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Miller Hoffman: Who is the Clemson student senator that filed articles of impeachment against vice president?

CUSG Senator Miller Hoffman filed articles of impeachment against VP Jaren Stewart. Stewart will face an impeachment trial on Nov. 6.
Courtesy of CUSG
CUSG Senator Miller Hoffman filed articles of impeachment against VP Jaren Stewart. Stewart will face an impeachment trial on Nov. 6.

Miller Hoffman wakes up before sunrise each morning. The student senator has 8 a.m. classes each day, so he’s on the move early. Usually these mornings are pretty ritualistic. However, three weeks ago, Hoffman was hit with something that threw his day, and the last few weeks, into a spin.
Hoffman says he first became aware of the allegations against Stewart on Oct. 3, when several of his constituents sent him an article from FITSNews. The article contained a copy of a Clemson University incident report form that detailed several allegations against Stewart.
Hoffman said that he was somewhat skeptical originally of the claims made in the news article.
“Senate leadership discussed many options we had,” Hoffman said. “I can safely say this was not the most desirable method of going about handling this, but I believe it’s the right way to do it considering the circumstances.”
Ever since he first introduced the articles of impeachment, Hoffman has been the subject of numerous claims that he’s racist. Hoffman has vehemently denied these claims.
“I think I’ve been portrayed unfairly,” Hoffman said. “It’s easy to say this is about race or the pledge protests. That’s not the person I am or was raised to be.”
Hoffman was raised in Rock Hill, South Carolina. He said he had a good childhood and described his family as not rich, but that he hadn’t wanted for anything.
“The two most important values I was taught was work ethic and responsibility. I was taught that excuses are just reasons for not being successful,” he said. “I can’t thank [my parents] enough for instilling values in me from a very young age. I always try to treat people with respect and get along with anyone.”
Hoffman credits his philosophy of work ethic and responsibility for many of his accomplishments, but he believes the root of his success goes back to his own upbringing. He carried this philosophy and values to Clemson and CUSG.
Hoffman says that his “Clemson story is kind of cliché.”
“I knew as soon as I stepped off the bus during a high school field trip to colleges in SC. It felt like home and the atmosphere was immediately attractive to me,” he said. “I love our school spirit and how we all have the common goal of pulling for the Tigers. I definitely made the correct decision [coming here].”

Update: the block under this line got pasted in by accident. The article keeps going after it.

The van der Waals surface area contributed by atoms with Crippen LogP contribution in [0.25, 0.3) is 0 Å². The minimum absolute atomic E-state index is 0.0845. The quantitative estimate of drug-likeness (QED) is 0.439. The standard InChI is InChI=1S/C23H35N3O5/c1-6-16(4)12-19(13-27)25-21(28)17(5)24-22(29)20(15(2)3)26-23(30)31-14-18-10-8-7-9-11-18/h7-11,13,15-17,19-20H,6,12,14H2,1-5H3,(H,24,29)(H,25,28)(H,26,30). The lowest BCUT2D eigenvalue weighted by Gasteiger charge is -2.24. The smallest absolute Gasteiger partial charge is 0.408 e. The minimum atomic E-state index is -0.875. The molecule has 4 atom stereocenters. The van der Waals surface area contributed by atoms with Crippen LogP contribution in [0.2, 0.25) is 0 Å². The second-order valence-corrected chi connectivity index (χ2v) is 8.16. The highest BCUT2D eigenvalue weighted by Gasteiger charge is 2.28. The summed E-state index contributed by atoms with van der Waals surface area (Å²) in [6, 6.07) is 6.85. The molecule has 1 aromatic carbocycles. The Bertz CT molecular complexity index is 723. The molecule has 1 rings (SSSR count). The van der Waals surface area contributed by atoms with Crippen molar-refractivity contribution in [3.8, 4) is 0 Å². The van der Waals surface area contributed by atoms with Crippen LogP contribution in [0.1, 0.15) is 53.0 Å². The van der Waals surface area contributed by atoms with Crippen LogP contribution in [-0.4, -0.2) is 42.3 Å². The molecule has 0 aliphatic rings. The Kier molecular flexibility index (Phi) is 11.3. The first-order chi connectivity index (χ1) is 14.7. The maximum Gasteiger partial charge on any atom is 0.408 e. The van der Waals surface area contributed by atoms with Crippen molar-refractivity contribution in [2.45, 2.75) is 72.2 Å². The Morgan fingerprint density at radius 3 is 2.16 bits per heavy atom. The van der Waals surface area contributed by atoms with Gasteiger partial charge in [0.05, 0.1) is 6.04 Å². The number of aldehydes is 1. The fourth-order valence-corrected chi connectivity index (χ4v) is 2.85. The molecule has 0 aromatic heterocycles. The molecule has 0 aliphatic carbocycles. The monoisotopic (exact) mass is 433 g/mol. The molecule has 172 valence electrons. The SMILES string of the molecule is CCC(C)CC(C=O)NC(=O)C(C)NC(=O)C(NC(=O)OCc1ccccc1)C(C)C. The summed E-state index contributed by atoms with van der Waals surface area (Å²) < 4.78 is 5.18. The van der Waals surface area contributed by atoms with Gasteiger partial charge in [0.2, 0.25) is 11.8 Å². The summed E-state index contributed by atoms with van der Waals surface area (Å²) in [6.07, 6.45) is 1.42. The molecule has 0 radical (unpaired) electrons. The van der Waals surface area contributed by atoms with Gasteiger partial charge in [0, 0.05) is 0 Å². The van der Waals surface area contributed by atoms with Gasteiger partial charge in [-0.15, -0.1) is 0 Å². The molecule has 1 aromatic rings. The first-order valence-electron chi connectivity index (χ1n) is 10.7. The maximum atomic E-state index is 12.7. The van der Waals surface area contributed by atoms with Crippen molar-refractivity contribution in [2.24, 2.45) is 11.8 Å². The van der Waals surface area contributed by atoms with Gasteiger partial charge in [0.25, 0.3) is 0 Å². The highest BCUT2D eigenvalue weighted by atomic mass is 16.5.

After staying in Clemson for some time and loving the atmosphere of the community, Hoffman says he decided he wanted to give back by getting involved in CUSG.
“I knew I wanted to give back to Clemson in some way, shape or form from the very beginning,” he said. “I love being a representative of the students here. I am fortunate to have been a members of CUSG since my freshman year, and I plan to continue my involvement.”
Hoffman says that while he keeps “up-to-date with politics on a federal and state level,” he doesn’t feel like he’s “a politician right now.”
“My goal is to do the best [thing] for Clemson students regardless of political background,” he said.
Hoffman has held various positions in CUSG. During the 2016-17 academic year, he was a member of the F&P Committee, a regular member of the Student Activity Funding Board and a liaison for the Election Board.
Today, he serves as the chairman of the Finance and Procedures (F&P) committee and continues to be involved with Funding Board and other CUSG and student organization related financial matters. It was with this chairman position that Hoffman introduced the allegations against Stewart to the F&P committee and the articles of impeachment to the Senate body.
“I knew I had to move to introduce [the articles] when I asked myself ‘Is this the right thing to do?’” he said. “Aside from all the current and potential ramifications, it’s always the right time to do the right thing. I firmly believe that to my core. It was and is incredibly hard. I never wanted to be in this circumstance, but I am confident that this is now necessary in order to come to an educated resolution.”
Hoffman says he hopes that Senate can ultimately come up to a decision that leads to “the betterment of our student body.”
“There’s no excuse for keeping student representatives in the dark about this,” he said. “I hope by handling this in a respectful and procedural way we’ll come to the best decision that we can one way or another.”

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